During Harlan's tenure, a wide range of important economic issues came before the Court. In these cases, Harlan was no radical. He interpreted the contract clause as protecting out-of-state investors from state governments and used the due process clause to void legislation favorable to unions. Nevertheless, he demonstrated little of his conservative colleagues' fear that increasing government regulation would undermine private property and lead to socialism. An expansive nationalism and hostility to monopoly led him to support federal statutes regulating the railroads (Texas and Pacific Railway Co. v. Interstate Commerce Commission, 1896), curbing trusts (Standard Oil Company v. United States, 1911), and establishing an income tax (Pollock v. Farmers' Loan and Trust Co., 1895).
Harlan's most important contribution to American jurisprudence came in the area of civil rights. He clung tenaciously to Radical Republican orthodoxy while his colleagues adopted a narrow view of national power under the Reconstruction amendments, gutted much of the civil rights legislation passed during Reconstruction, and upheld state segregation and disfranchisement measures. His dissent in Plessy v. Ferguson, the 1896 case that sustained a Louisiana segregation statute, offered a powerful defense of equal rights that the Court would echo fifty-eight years later in Brown v. Board of Education of Topeka (1954). "Our Constitution is color-blind, and neither knows nor tolerates classes among citizens," he wrote. "In respect of civil rights, all citizens are equal before the law." Harlan also took an expansive view of the rights protected by the Fourteenth Amendment, arguing that it incorporated the guarantees of the Bill of Rights and applied them to the states, a view that was rejected during his life but that in substance had been adopted by the end of the 1960s.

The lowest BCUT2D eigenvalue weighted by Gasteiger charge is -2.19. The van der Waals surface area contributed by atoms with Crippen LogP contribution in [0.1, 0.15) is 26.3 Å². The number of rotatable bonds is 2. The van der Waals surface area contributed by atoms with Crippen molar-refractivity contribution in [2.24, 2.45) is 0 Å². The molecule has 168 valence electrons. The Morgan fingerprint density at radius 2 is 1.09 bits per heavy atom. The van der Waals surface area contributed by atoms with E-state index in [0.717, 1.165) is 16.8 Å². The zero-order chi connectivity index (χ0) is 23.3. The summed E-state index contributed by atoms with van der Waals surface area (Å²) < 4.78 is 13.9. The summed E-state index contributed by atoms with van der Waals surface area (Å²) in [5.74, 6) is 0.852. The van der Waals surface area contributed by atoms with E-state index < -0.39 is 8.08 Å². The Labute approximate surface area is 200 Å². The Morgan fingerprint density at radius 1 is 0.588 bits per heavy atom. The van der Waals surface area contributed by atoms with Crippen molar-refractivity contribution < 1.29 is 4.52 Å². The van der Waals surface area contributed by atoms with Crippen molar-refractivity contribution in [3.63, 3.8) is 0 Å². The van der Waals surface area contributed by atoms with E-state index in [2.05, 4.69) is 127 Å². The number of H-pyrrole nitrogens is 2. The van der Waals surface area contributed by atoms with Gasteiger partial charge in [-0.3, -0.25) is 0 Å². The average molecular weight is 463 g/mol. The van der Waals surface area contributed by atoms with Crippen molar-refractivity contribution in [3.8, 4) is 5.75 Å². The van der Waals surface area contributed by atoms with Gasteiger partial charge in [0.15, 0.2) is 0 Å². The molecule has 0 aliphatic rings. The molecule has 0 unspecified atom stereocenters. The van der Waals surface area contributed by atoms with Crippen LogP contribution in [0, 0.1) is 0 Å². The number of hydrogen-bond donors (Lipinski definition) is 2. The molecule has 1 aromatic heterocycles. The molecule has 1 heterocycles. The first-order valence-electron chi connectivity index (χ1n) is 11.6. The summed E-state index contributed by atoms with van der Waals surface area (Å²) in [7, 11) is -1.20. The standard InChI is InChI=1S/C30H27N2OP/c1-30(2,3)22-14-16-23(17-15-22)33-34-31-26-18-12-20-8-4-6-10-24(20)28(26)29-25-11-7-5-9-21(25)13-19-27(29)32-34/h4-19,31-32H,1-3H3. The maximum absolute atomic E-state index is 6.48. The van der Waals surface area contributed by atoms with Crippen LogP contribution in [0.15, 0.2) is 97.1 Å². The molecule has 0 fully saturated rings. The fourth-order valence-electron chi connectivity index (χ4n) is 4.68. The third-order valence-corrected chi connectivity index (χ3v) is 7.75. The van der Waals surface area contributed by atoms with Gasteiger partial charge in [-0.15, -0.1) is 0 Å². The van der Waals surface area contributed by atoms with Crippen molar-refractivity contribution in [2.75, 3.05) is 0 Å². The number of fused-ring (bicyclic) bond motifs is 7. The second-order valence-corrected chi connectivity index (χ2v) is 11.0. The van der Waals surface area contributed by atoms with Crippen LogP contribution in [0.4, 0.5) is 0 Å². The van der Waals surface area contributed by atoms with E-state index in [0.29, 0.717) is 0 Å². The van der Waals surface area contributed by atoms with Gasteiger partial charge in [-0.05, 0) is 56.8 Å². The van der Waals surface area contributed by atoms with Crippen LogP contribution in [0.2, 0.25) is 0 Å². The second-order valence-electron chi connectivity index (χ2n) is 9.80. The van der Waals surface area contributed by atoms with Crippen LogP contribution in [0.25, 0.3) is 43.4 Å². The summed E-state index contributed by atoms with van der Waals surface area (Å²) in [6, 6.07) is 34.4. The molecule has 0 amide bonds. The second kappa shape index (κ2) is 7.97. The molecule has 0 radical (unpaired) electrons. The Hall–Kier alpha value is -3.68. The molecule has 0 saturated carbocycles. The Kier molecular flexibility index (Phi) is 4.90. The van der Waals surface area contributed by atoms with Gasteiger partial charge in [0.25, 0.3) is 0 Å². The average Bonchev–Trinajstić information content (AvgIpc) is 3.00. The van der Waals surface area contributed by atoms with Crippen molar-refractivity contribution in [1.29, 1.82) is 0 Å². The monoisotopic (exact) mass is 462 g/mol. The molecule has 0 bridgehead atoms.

GABRIEL CALDWELL WHARTON
WHARTON, Gabriel Caldwell, soldier, born in Springfield, Washington County, Kentucky, 13 June, 1839; died in Louisville, Kentucky, 22 February, 1887. He was the son of a farmer, and was educated at the public schools, the academy of his native town, and the law department of Louisville university. In 1860, at the age of twenty-one, he began the practice of law at Springfield with immediate success. The next year, at the opening of the civil war, he enlisted in the 10th Kentucky infantry in the United States volunteer army, and in November was commissioned major of that regiment. With the regiment, Major Wharton shared in the engagements and marches of the Army of the Cumberland, and in March, 1863, was promoted to be lieutenant-colonel. He commanded and bore a gallant part in the battles of Chickamauga and Missionary Ridge and the engagements of the Atlanta campaign in 1864, until, at the expiration of his three years' service, he was mustered out. He then resumed his law-practice at Louisville, and in 1866 was appointed assistant United States attorney for the district of Kentucky. On the appointment of Benjamin H. Bristow as secretary of the treasury, Colonel Wharton succeeded to the district attorneyship, holding that office for ten years. In 1880 he opened an office in Washington, and, after two years' practice there, spent some time in Mexico in the interest of a railroad company. Returning, after a year's absence, he resided in New York city, where he soon had a lucrative practice. He was on a visit to Louisville when he died while alone in his room at a hotel.